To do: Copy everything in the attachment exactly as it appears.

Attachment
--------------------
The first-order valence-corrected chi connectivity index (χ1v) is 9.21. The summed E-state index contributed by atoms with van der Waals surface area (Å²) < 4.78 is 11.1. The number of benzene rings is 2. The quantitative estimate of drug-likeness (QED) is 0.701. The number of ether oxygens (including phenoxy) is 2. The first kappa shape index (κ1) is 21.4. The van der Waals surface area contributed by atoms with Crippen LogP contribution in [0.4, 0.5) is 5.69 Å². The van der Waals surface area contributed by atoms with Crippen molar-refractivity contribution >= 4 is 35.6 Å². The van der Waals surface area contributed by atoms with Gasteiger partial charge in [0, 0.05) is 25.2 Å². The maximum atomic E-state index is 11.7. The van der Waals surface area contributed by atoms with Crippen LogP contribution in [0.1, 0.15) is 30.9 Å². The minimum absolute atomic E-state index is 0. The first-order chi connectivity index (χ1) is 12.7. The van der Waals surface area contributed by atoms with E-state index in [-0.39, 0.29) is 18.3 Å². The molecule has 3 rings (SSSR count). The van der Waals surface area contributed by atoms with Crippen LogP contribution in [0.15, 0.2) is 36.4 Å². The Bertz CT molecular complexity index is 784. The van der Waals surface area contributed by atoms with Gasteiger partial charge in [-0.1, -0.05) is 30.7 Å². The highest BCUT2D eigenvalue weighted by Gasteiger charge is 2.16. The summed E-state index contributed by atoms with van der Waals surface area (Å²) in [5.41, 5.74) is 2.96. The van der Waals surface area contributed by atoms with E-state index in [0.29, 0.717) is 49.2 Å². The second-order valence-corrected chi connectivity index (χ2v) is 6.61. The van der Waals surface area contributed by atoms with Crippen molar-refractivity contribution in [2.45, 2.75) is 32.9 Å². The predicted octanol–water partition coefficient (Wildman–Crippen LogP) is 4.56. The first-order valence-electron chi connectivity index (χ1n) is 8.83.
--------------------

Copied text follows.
The first-order valence-corrected chi connectivity index (χ1v) is 9.21. The summed E-state index contributed by atoms with van der Waals surface area (Å²) < 4.78 is 11.1. The number of benzene rings is 2. The quantitative estimate of drug-likeness (QED) is 0.701. The number of ether oxygens (including phenoxy) is 2. The first kappa shape index (κ1) is 21.4. The van der Waals surface area contributed by atoms with Crippen LogP contribution in [0.4, 0.5) is 5.69 Å². The van der Waals surface area contributed by atoms with Crippen molar-refractivity contribution >= 4 is 35.6 Å². The van der Waals surface area contributed by atoms with Gasteiger partial charge in [0, 0.05) is 25.2 Å². The maximum atomic E-state index is 11.7. The van der Waals surface area contributed by atoms with Crippen LogP contribution in [0.1, 0.15) is 30.9 Å². The minimum absolute atomic E-state index is 0. The first-order chi connectivity index (χ1) is 12.7. The van der Waals surface area contributed by atoms with E-state index in [-0.39, 0.29) is 18.3 Å². The molecule has 3 rings (SSSR count). The van der Waals surface area contributed by atoms with Crippen LogP contribution in [0.15, 0.2) is 36.4 Å². The Bertz CT molecular complexity index is 784. The van der Waals surface area contributed by atoms with Gasteiger partial charge in [-0.1, -0.05) is 30.7 Å². The highest BCUT2D eigenvalue weighted by Gasteiger charge is 2.16. The summed E-state index contributed by atoms with van der Waals surface area (Å²) in [5.41, 5.74) is 2.96. The van der Waals surface area contributed by atoms with E-state index in [0.29, 0.717) is 49.2 Å². The second-order valence-corrected chi connectivity index (χ2v) is 6.61. The van der Waals surface area contributed by atoms with Crippen molar-refractivity contribution in [2.45, 2.75) is 32.9 Å². The predicted octanol–water partition coefficient (Wildman–Crippen LogP) is 4.56. The first-order valence-electron chi connectivity index (χ1n) is 8.83.